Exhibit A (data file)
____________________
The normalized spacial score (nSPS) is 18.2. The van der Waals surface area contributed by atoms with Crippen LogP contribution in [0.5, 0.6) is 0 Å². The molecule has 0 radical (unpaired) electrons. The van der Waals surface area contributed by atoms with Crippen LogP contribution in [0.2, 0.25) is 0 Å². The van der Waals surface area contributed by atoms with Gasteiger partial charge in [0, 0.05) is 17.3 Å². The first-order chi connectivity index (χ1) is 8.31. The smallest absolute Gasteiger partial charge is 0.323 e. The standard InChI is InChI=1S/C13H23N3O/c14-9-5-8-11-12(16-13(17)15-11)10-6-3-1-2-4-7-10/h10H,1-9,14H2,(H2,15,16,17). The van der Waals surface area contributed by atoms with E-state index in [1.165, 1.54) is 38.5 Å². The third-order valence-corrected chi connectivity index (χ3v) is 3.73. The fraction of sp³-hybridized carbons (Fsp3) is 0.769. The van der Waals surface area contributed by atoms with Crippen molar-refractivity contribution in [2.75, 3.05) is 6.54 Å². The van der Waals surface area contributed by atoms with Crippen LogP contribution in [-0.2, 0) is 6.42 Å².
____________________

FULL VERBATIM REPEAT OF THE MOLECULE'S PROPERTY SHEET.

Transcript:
The normalized spacial score (nSPS) is 18.2. The van der Waals surface area contributed by atoms with Crippen LogP contribution in [0.5, 0.6) is 0 Å². The molecule has 0 radical (unpaired) electrons. The van der Waals surface area contributed by atoms with Crippen LogP contribution in [0.2, 0.25) is 0 Å². The van der Waals surface area contributed by atoms with Gasteiger partial charge in [0, 0.05) is 17.3 Å². The first-order chi connectivity index (χ1) is 8.31. The smallest absolute Gasteiger partial charge is 0.323 e. The standard InChI is InChI=1S/C13H23N3O/c14-9-5-8-11-12(16-13(17)15-11)10-6-3-1-2-4-7-10/h10H,1-9,14H2,(H2,15,16,17). The van der Waals surface area contributed by atoms with E-state index in [1.165, 1.54) is 38.5 Å². The third-order valence-corrected chi connectivity index (χ3v) is 3.73. The fraction of sp³-hybridized carbons (Fsp3) is 0.769. The van der Waals surface area contributed by atoms with Crippen molar-refractivity contribution in [2.75, 3.05) is 6.54 Å². The van der Waals surface area contributed by atoms with Crippen LogP contribution in [-0.2, 0) is 6.42 Å².